As always, people here get excited when an exhibition, usually several years in the making, is nearing completion. I imagine that it's something akin to sending a child off to college. Even though they put you through the ringer on a daily basis, it's a bit hard to let them go when it's finally time.
But, alas, SITES project director Devra Wexler dropped off the last two prints for Beyond: Visions of Planetary Landscapesat the framer's shop yesterday. We did a final pass over the .pdfs of the exhibition panels on Wednesday, looking one last time for grammatical inconsistencies and to ensure that the language was as strong and compelling as the images themselves. All the planets must have been properly aligned as almost everything was perfect.
Of course, it's easy when you're working with these kinds of images--so amazing that they make you wish you paid more attention in Astronomy 101. The man behind these interstellar visions is Michael Benson, an artist and filmmaker who spent years scouring NASA's archives for raw material with which to work. Benson essentially took stills that the space probes had shot on various missions (going back some 40 years) and collaged them together, creating seamless alien landscapes and panoramas. From the blazing inferno at the center of our solar system to the terrestrial and gaseous planets and their bizarre moons, Benson makes these far-away places appear tangible and real. It's art and science and a great deal of patience as some of the completed images took months for him to assemble. These are the kinds of images that inspire 5th graders to be astronauts and astronomers. And for the rest of us, Benson's planetary pictures make us realize that there is a beautiful sense of continuity in our wondrous solar system.
Beyond starts its national tour in March 2008 at the Monmouth Museum in Lincroft, NJ. It travels until 2011. Check the schedule to see if Beyond will make a stop in your hometown.
Plans are really coming together for our new Grand Canyon exhibition, Lasting Light, which opens in February 2009. Recently I sat down with collaborator Richard Jackson of Hance Partners, the Flagstaff studio that printed the stunning photographs included in the exhibition.
Mr. Jackson shared with me the background story of the exhibition, and his enthusiasm for the subject was evident.
Lasting Light: 125 Years of Grand Canyon Photography grew out of a conversation Mr. Jackson had with staff at the Grand Canyon Association. As a fine-art printer, Mr. Jackson has extensive experience working with landscape photographers, and thought that in addition to the images themselves, a bigger story could be told: that of the photographers themselves.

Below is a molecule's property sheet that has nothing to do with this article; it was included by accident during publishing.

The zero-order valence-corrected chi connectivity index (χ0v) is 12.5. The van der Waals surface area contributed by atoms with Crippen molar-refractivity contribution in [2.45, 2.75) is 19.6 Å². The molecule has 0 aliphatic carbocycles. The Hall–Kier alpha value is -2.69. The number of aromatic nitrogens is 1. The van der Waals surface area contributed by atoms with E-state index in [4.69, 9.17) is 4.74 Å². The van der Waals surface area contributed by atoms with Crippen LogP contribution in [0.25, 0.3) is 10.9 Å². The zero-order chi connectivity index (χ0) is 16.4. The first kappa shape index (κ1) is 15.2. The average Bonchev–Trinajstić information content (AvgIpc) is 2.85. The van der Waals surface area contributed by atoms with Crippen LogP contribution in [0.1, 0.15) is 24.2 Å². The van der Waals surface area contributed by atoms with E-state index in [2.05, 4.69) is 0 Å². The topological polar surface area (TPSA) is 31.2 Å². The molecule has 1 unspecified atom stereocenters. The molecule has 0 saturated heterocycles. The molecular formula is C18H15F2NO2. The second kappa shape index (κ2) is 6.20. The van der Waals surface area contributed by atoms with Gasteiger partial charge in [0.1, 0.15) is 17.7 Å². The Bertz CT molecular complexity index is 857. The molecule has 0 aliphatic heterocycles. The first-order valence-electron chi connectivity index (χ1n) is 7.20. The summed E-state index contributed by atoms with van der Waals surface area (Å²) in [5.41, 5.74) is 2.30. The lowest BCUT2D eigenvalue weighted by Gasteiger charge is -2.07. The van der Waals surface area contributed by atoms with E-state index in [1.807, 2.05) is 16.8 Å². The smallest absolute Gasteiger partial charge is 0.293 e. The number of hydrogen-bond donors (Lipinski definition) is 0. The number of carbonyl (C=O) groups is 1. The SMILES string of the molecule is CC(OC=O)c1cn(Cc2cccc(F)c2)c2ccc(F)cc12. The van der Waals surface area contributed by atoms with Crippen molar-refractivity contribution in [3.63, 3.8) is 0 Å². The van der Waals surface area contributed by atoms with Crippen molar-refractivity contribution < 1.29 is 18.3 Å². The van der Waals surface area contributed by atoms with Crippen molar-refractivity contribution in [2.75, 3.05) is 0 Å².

"Pictures are only part of the story," Mr. Jackson says. "The stories of the photographers are also amazing. Think of the dedication they have, the effort to go day after day, year after year, sometimes to the same place time after time just to find the right weather, the right conditions to take the picture that truly expresses the place. They're carrying 80-pound backpacks into the canyon, and then there is the artistry and skill to be able to communicate their vision to those who don't make the trek."
SITES is pleased to be able to bring these stories and the resulting photographs to the public through this new traveling exhibition. Stay tuned for more updates on Lasting Light!
In the beginning, it was tough to bring the content in Earth from Space down to a level that most of us could understand. Let's face it, the hard science of what makes space satellites tick isn't exactly the kind of thing most people study on a daily basis. But what everyone can appreciate are the images that those machines zip back to Earth. I mean who wouldn't find a picture of New York City from 500 miles above the planet as least as cool (or more so) as an image of Brad Pitt and Angelina Jolie walking down the red carpet? How about the perfect geometry of the Great Pyramids as viewed from hundreds of miles above the Earth? In a word, "awesome."
You can imagine that we were elated when we heard that Earth from Space, an exhibition that almost didn't happen, received the 2007 Shoemaker Award for Communications Product Excellence. The award recognizes materials that effectively "communicate complex scientific concepts and discoveries into words and pictures that capture the interests and imaginations of the American public." The judges included writers, designers, and scientists from the both the public and private sectors. Dirk Kempthorne, the current Secretary of the Interior, presented the award to the project team, which included Devra Wexler, Jennifer Schommer, Andrew Johnston (NASM exhibition curator), Frederic Williams, Miriam Keegan, Ron Beck (USGS), and Marissa Hoechsetter.
The whole group had a fantastic time working on this exhibition. Most of all, we were thrilled with the help that NASA, the Smithsonian's National Air and Space Museum, and USGS provided to make it all come to life. Check it out in your corner of the world!
Just got back from a week in Maine, where the sky is so clear at night that we could see the International Space Station. We found this link, which allows viewers to select their closest city to get the time and coordinates of the ISS's orbit: http://www.jsc.nasa.gov/sightings/index.html
Watching a bright light cross the night sky for 3 minutes is very cool. So is SITES' exhibition, Earth from Space, which gives glimpses of what those satellites see from above. And the exhibition's website provides resources for parents, teachers, and visitors. Check it out at: http://www.earthfromspace.si.edu
-Andrea Stevens, Director of Strategic Communications